The complexities of medical device bio-compatibility can be difficult to navigate. In this post, we will explain how plastics are classified and tested to ensure patient safety.

The U.S. Pharmacopeial Convention (USP) is a nonprofit organization responsible for creating standards for a variety of healthcare elements, including devices and equipment. The USP promotes bio-compatibility for plastics and polymers that come in contact with patient tissue. For these materials, there are six classes, with VI being the most stringent. While the first five classifications are valuable for certain materials, Class VI is the most compatible for medical applications.

 USP Class VI – Three Evaluations to Ensure Safety
For the USP Class VI, there are three tests that materials must meet to be deemed safe. There are four standards that these evaluations test: purity, strength, quality and consistency. Here are the three tests explained:

  • Acute Systemic Toxicity measures the toxicity and irritation when a sample of the material is administered orally, placed on the skin or inhaled. It is extracted in up to four solutions: saline, vegetable oil, alcohol saline and polyethylene glycol. The test model is then observed for three days to determine any ill effects.
  • Intracutaneous determines the material’s toxicity and localized irritation when it touches live skin. It is extracted using the same four solutions. Test and control sites are compared to see if there is any significant reaction.
  • Implantation assesses toxicity, infection and irritation of intramuscular These implantations are observed for five to seven days to determine if there is any negative response.

These tests focus on toxicity while evaluating temperature over specific time periods. If a material does meet rigorous USP Class VI standards, then it is likely to be accepted by the FDA and USDA. Class VI testing encompasses any kind of possible applications that include the standard polar and nonpolar extracts required for ISO 10993-12 for completed devices.  It’s considered the gold standard for medical-grade raw materials.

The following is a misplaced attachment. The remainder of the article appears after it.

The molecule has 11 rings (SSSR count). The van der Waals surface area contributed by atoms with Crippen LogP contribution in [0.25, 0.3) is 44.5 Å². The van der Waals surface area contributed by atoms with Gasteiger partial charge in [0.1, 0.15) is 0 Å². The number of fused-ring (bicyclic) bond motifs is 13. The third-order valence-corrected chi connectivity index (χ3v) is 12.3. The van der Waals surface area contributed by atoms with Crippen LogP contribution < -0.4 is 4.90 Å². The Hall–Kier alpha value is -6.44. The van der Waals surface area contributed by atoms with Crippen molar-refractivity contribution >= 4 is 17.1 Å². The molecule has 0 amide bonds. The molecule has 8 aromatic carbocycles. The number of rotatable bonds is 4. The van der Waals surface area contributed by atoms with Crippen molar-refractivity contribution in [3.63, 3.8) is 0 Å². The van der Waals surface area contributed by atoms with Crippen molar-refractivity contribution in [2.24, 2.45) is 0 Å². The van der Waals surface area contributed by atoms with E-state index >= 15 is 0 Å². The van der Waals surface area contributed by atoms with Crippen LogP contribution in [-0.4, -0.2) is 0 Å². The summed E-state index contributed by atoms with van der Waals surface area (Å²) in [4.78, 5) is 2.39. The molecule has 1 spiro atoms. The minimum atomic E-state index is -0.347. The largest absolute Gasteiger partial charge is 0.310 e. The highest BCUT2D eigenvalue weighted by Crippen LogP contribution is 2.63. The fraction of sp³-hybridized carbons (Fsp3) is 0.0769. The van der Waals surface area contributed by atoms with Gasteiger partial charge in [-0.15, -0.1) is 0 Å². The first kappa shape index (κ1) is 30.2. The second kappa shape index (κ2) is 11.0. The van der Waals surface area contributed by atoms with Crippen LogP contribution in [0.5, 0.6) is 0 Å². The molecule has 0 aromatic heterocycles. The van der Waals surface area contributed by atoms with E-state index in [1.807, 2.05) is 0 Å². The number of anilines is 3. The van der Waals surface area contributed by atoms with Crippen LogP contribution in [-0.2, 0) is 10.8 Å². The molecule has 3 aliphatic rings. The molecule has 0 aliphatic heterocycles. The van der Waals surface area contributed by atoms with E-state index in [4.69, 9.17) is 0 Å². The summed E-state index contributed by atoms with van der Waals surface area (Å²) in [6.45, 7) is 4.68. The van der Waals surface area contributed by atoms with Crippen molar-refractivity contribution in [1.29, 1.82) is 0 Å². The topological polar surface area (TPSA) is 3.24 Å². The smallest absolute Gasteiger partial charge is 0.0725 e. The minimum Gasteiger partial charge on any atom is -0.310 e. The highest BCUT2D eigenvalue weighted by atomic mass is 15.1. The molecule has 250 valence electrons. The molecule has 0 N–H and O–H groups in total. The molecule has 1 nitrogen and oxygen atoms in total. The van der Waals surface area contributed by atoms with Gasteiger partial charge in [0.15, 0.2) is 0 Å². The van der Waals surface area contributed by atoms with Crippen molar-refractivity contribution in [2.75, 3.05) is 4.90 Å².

The USP Class testing was initially intended for polymers but can also be used to test other materials that encounter patients. The Class labels are meant to represent real-world usage.

EVA from Presco Meets Class VI
EVA (ethylene-vinyl acetate), is a copolymer consisting of ethylene and vinyl acetate. This medical grade film is a soft, clear material that can be RF-welded to create medical solution containers and tubing sets.

With rising concerns regarding the use of PVC in medical applications, EVA has been found to be a suitable alternative for medical use. In fact, for medical bags, EVA is the preferred choice—it has proven track record spanning three decades of wide use in medical device applications, particularly in IV therapy.

Why Choose EVA?

  • 30% lighter than PVC for a better yield and lower shipping costs
  • EVA has better tear and burst strength
  • Exceptional sealing properties
  • Strong impact resistance and cold crack properties
  • Meets all regulatory requirements of the market
  • Bio-compatible as certified with USP Class VI testing
  • No plasticizers or chlorine
  • Printable for fill lines

Presco EVA is Presco’s first PVC-free manufacturing capability for engineered film. To learn more about USP Class VI certified EVA film from Presco, contact us today. Our team of experienced professionals can guide you through your organization’s unique needs to determine whether this highly-favored PVC alternative is appropriate for your manufacturing processes.